For those who believe that a vaccine for Covid-19 will end or largely contain this pandemic or who hope that new drugs will be discovered to combat its effects, there is plenty cause for concern. Instead of working together to craft and implement a global strategy, a growing number of countries are taking a "my nation first" approach to developing and distributing potential vaccines or other pharmaceutical treatments.
This "vaccine nationalism" is not only morally reprehensible, it is the wrong way to reduce transmission globally. And global transmission matters: If countries with a large number of cases lag in obtaining the vaccine and other medicines, the disease will continue to disrupt global supply chains and, as a result, economies around the world.
In this global pandemic, we must leverage our global governance bodies to allocate, distribute and verify the delivery of the Covid-19 vaccine. We need the science — not politics — to inform the global strategy.
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If there were any doubts that countries are moving away from a collective, equitable global strategy for combating the pandemic, consider these recent developments:
• European nations, the Bill and Melinda Gates Foundation and Wellcome Trust committed over US$8 billion to finance Access to Covid-19 Tools dedicated to rapid deployment of new Covid-19-related health technologies. Yet the United States, Russia and India have chosen not to participate in this initiative.
• Paul Hudson, the CEO of Sanofi, said that the United States "has the right to the largest pre-order " of a vaccine because of the investment agreement the company signed in February with the US Biomedical Advanced Research and Development Authority. Protests from European Union officials forced Sanofi to backtrack.
• The chief executive of the Serum Institute of India, the world's largest producer of vaccine doses, said most of its vaccine " would have to go to our countrymen before it goes abroad. "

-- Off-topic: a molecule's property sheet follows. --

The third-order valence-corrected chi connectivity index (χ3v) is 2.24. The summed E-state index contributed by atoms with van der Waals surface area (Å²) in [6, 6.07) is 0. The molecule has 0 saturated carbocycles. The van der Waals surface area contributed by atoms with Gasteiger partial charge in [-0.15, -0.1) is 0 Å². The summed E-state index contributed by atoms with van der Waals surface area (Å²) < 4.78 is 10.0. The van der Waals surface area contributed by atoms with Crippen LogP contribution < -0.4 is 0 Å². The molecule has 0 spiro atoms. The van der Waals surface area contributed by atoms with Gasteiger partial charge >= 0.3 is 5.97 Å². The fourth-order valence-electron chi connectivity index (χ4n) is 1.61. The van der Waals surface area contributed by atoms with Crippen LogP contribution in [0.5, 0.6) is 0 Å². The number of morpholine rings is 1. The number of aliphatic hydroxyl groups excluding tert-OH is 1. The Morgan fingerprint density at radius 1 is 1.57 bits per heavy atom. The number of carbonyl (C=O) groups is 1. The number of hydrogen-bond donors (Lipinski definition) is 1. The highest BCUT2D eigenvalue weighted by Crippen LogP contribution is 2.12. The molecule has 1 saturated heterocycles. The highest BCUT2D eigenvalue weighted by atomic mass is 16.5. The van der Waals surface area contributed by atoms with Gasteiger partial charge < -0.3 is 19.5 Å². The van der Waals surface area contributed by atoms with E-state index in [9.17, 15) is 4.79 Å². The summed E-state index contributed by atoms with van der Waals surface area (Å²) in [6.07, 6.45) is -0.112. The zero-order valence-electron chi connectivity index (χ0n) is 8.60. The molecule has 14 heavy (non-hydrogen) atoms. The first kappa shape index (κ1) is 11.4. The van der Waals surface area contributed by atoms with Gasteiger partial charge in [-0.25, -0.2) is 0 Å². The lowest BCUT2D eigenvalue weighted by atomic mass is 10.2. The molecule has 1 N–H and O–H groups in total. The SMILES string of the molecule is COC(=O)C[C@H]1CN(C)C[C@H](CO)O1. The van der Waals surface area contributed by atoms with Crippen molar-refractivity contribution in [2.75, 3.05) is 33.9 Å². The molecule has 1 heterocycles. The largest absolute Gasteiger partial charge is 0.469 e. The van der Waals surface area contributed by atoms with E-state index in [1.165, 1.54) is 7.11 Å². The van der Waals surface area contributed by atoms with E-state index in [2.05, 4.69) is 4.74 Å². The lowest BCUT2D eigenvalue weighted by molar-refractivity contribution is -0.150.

• AstraZeneca reported that because of the UK's US$79 million investment, the first 30 million doses of the vaccine it's developing with the University of Oxford would be allocated to that country. Then, on May 21, the United States pledged as much as US$1.2 billion to the company to obtain at least 300 million doses, with the first to be delivered as early as October. The pledge to AstraZeneca is part of the Trump administration's Operation Warp Speed for securing vaccines for Americans as early as possible.
• After announcing in April that he was ending US funding for the World Health Organization, the international body leading global health responses, President Donald Trump declared at the end of May that he would end the nation's relationship with the WHO.
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We've seen such nationalistic behavior and its problematic effects before. In 2009, the H1N1 virus, also known as Swine Flu, killed as many as 284,000 people worldwide . A vaccine was developed within seven months, but most high-income countries turned to pharmaceutical companies within their own borders for production. High-income countries directly negotiated large advance orders for the vaccine, crowding out poor countries. Although several of those rich countries, including the United States , agreed to make vaccine donations to low- and middle-income countries, they carried out these donations only after ensuring they could cover their own populations first. As a result, the distribution of the H1N1 vaccine was based on high-income countries' purchasing power, not the risk of transmission.